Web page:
Creativity

Curiosity

Decisiveness

Democraticness

Dependability

Determination

Devoutness

Diligence

Discipline

Discretion

Diversity

Dynamism

Economy

Effectiveness

Efficiency

Elegance

Empathy

Enjoyment

Enthusiasm

Equality

Excellence

Excitement

Expertise

Exploration

Expressiveness

Fairness

Faith

Family-orientedness

Fidelity

Fitness

Fluency

Focus

Freedom

Fun

Generosity

Goodness

Grace

Growth

Happiness

Hard Work

Health

Helping Society

Holiness

Honesty

Honor

Humility

Independence

Ingenuity

Inner Harmony

Inquisitiveness

Insightfulness

Intelligence

Intellectual Status

Intuition

Joy

Justice

Leadership

Legacy

Love

Loyalty

Making a difference

Mastery

Merit

Obedience

Openness

Order

Originality

Patriotism

Perfection

Piety

Positivity

Practicality

Preparedness

Professionalism

Prudence

Quality-orientation

Reliability

Resourcefulness

Restraint

Results-oriented

Rigor

Security

Self-actualization

Self-control

Selflessness

Self-reliance

Sensitivity

Serenity

Service

Shrewdness

Simplicity

Soundness

Speed

Spontaneity

Stability

Strategic

Strength

Structure

Success

Support

Teamwork

Temperance

Thankfulness

Thoroughness

Thoughtfulness

Timeliness

Tolerance

Traditionalism

Trustworthiness

Truth-seeking

Understanding

Uniqueness

Unity

Usefulness

Vision

Vitality

Step 5: Prioritize your top values

This step is probably the most difficult, because you’ll have to look deep inside yourself. It’s also the most important step, because, when making a decision, you’ll have to choose between solutions that may satisfy different values. This is when you must know which value is more important to you.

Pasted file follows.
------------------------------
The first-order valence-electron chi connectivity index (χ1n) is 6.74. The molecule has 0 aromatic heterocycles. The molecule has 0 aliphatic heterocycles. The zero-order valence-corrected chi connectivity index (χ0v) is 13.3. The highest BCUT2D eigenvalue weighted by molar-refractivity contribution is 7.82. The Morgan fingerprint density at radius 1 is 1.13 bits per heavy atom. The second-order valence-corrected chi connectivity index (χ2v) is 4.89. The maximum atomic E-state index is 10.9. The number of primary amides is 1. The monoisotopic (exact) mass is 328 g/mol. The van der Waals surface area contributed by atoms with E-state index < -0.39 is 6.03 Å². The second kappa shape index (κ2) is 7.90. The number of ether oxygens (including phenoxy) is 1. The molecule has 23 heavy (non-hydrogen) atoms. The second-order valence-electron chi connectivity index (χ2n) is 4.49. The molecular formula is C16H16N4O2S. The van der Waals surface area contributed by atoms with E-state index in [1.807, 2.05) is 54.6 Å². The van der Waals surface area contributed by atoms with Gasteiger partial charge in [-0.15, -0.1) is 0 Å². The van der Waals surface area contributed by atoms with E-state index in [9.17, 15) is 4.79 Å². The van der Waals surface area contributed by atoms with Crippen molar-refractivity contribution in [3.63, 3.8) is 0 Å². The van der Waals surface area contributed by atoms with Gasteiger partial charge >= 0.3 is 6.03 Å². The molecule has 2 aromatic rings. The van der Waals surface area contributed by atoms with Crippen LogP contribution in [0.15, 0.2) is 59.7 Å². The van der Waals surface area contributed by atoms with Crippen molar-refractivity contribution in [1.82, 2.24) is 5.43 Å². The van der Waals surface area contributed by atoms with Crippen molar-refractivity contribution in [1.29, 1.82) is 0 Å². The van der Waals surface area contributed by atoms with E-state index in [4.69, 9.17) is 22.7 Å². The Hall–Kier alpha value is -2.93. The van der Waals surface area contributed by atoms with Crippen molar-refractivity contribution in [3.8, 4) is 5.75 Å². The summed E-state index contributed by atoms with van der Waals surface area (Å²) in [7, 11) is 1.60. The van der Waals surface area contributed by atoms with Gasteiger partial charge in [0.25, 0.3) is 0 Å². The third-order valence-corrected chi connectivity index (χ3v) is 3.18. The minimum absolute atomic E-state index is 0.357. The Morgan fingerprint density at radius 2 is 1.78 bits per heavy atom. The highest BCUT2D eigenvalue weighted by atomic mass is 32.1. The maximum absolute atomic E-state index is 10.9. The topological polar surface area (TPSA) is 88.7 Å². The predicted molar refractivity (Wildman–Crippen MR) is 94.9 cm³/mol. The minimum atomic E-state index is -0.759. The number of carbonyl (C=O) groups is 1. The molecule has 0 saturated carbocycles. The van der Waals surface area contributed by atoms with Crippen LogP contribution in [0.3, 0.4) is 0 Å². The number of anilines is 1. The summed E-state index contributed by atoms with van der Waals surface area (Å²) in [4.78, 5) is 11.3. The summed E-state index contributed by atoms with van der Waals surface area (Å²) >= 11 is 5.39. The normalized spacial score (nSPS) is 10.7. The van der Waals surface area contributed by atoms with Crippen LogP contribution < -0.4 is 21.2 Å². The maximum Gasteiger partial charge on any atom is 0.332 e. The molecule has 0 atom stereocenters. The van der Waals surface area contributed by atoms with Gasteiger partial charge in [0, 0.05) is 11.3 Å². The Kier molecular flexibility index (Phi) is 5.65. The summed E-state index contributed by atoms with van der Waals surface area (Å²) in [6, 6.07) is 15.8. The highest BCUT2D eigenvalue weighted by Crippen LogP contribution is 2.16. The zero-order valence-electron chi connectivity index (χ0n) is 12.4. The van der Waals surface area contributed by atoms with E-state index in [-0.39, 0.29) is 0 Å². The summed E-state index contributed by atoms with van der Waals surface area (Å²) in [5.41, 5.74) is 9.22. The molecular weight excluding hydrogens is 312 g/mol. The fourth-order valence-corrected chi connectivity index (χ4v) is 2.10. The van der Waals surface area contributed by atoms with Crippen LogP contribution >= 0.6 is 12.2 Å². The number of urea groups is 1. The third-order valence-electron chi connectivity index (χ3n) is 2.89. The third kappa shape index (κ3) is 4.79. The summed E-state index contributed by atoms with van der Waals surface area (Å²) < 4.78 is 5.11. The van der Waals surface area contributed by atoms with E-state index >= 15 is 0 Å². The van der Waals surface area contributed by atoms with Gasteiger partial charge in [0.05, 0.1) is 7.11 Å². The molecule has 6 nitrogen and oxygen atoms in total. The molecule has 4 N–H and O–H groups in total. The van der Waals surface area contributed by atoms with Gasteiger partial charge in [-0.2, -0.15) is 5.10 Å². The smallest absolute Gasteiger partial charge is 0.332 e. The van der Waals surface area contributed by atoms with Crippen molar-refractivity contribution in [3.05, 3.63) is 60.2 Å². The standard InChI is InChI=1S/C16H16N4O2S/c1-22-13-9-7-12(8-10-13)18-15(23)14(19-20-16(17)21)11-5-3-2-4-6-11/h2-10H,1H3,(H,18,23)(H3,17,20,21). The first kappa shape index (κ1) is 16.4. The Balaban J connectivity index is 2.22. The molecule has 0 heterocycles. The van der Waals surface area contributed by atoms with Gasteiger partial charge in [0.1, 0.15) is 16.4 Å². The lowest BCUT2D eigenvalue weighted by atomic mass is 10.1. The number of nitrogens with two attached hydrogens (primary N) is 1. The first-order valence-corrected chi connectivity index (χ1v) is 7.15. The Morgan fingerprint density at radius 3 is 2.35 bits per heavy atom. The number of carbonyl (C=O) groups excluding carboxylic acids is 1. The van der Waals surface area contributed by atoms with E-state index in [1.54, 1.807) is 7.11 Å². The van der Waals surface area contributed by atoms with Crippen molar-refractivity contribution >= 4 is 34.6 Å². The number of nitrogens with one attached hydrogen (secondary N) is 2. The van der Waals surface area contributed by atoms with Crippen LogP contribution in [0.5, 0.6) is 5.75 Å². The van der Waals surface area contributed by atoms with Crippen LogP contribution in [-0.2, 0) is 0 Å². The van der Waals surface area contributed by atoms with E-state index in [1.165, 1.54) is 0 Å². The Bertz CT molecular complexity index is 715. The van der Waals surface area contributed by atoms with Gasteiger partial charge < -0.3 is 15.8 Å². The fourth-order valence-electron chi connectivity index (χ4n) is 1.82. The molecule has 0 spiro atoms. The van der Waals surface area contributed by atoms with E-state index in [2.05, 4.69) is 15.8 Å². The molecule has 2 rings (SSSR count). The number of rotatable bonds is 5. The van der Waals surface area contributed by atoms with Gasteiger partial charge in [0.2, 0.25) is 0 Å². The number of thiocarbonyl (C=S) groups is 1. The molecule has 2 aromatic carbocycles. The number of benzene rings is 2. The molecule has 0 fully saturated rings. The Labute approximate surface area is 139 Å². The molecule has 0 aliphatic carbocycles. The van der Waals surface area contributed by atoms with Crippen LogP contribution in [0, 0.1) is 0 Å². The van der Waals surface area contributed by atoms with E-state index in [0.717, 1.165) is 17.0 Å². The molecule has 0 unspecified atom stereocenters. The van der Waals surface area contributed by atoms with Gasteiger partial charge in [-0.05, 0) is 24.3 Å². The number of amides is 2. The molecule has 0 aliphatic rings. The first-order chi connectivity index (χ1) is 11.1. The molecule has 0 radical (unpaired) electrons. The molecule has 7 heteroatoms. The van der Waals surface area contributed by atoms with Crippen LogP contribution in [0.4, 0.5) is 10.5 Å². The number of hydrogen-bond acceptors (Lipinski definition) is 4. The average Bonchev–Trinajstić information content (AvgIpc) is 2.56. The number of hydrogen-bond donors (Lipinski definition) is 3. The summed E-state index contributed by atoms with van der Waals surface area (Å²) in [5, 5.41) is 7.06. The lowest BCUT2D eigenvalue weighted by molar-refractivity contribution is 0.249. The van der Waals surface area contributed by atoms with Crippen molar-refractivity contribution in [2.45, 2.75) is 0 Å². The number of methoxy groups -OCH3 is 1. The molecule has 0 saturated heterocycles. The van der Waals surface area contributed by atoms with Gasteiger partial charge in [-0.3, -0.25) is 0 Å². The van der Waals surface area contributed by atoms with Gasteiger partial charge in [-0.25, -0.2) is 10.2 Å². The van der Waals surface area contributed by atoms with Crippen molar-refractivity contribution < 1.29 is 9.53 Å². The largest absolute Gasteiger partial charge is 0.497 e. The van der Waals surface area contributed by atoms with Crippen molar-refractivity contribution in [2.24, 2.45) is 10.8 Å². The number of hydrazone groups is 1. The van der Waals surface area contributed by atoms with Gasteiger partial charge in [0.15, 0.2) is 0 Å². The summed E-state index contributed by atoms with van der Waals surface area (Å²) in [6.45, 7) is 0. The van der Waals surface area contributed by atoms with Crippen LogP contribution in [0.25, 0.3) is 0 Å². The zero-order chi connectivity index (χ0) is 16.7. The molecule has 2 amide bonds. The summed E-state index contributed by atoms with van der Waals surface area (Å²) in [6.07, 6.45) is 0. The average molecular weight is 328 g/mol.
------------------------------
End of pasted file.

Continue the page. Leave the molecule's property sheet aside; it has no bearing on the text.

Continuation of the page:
• Write down your top values, not in any particular order.
  • Look at the first two values and ask yourself, “If I could satisfy only one of these, which would I choose?” It might help to visualize a situation in which you would have to make that choice. For example, if you compare the values of service and stability, imagine that you must decide whether to sell your house and move to another country to do valuable foreign aid work, or keep your house and volunteer to do charity work closer to home.
  • Keep working through the list, by comparing each value with each other value, until your list is in the correct order.

Step 6: Reaffirm your values

Check your top-priority values, and make sure they fit with your life and your vision for yourself.

  • Do these values make you feel good about yourself?
  • Are you proud of your top three values?
  • Would you be comfortable and proud to tell your values to people you respect and admire?
  • Do these values represent things you would support, even if your choice isn’t popular, and it puts you in the minority?

When you consider your values in decision making, you can be sure to keep your sense of integrity and what you know is right, and approach decisions with confidence and clarity. You’ll also know that what you’re doing is best for your current and future happiness and satisfaction.

Making value-based choices may not always be easy. However, making a choice that you know is right is a lot less difficult in the long run.

Key Points

Identifying and understanding your values is a challenging and important exercise. Your personal values are a central part of who you are – and who you want to be. By becoming more aware of these important factors in your life, you can use them as a guide to make the best choice in any situation.

Some of life’s decisions are really about determining what you value most. When many options seem reasonable, it’s helpful and comforting to rely on your values – and use them as a strong guiding force to point you in the right direction.